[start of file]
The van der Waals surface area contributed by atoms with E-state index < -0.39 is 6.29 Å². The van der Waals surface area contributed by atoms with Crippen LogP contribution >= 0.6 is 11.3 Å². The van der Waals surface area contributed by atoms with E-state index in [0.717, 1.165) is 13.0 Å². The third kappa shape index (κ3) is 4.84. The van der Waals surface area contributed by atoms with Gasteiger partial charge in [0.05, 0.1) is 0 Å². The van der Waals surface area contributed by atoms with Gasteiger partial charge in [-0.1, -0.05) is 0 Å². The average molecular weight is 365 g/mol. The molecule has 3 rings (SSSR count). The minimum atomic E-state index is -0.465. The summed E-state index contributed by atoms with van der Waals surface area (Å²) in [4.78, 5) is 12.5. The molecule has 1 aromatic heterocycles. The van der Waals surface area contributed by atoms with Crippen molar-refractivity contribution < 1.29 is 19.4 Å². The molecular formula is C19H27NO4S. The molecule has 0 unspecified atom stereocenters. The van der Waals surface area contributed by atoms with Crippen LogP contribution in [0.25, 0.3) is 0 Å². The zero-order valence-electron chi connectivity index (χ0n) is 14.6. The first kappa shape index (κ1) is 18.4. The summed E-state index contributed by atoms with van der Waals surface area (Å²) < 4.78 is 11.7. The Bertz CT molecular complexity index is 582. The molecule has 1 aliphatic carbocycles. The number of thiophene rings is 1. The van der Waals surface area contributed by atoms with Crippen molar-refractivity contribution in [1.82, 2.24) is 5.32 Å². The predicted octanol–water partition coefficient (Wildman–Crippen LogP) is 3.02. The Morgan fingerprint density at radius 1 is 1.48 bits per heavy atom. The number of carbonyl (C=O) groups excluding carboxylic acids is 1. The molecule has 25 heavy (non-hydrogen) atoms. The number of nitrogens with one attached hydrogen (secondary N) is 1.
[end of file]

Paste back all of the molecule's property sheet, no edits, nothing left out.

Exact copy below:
The van der Waals surface area contributed by atoms with E-state index < -0.39 is 6.29 Å². The van der Waals surface area contributed by atoms with Crippen LogP contribution >= 0.6 is 11.3 Å². The van der Waals surface area contributed by atoms with E-state index in [0.717, 1.165) is 13.0 Å². The third kappa shape index (κ3) is 4.84. The van der Waals surface area contributed by atoms with Gasteiger partial charge in [0.05, 0.1) is 0 Å². The van der Waals surface area contributed by atoms with Gasteiger partial charge in [-0.1, -0.05) is 0 Å². The average molecular weight is 365 g/mol. The molecule has 3 rings (SSSR count). The minimum atomic E-state index is -0.465. The summed E-state index contributed by atoms with van der Waals surface area (Å²) in [4.78, 5) is 12.5. The molecule has 1 aromatic heterocycles. The van der Waals surface area contributed by atoms with Crippen molar-refractivity contribution < 1.29 is 19.4 Å². The molecular formula is C19H27NO4S. The molecule has 0 unspecified atom stereocenters. The van der Waals surface area contributed by atoms with Crippen LogP contribution in [0.25, 0.3) is 0 Å². The zero-order valence-electron chi connectivity index (χ0n) is 14.6. The first kappa shape index (κ1) is 18.4. The summed E-state index contributed by atoms with van der Waals surface area (Å²) < 4.78 is 11.7. The Bertz CT molecular complexity index is 582. The molecule has 1 aliphatic carbocycles. The number of thiophene rings is 1. The van der Waals surface area contributed by atoms with Crippen molar-refractivity contribution in [1.82, 2.24) is 5.32 Å². The predicted octanol–water partition coefficient (Wildman–Crippen LogP) is 3.02. The Morgan fingerprint density at radius 1 is 1.48 bits per heavy atom. The number of carbonyl (C=O) groups excluding carboxylic acids is 1. The molecule has 25 heavy (non-hydrogen) atoms. The number of nitrogens with one attached hydrogen (secondary N) is 1.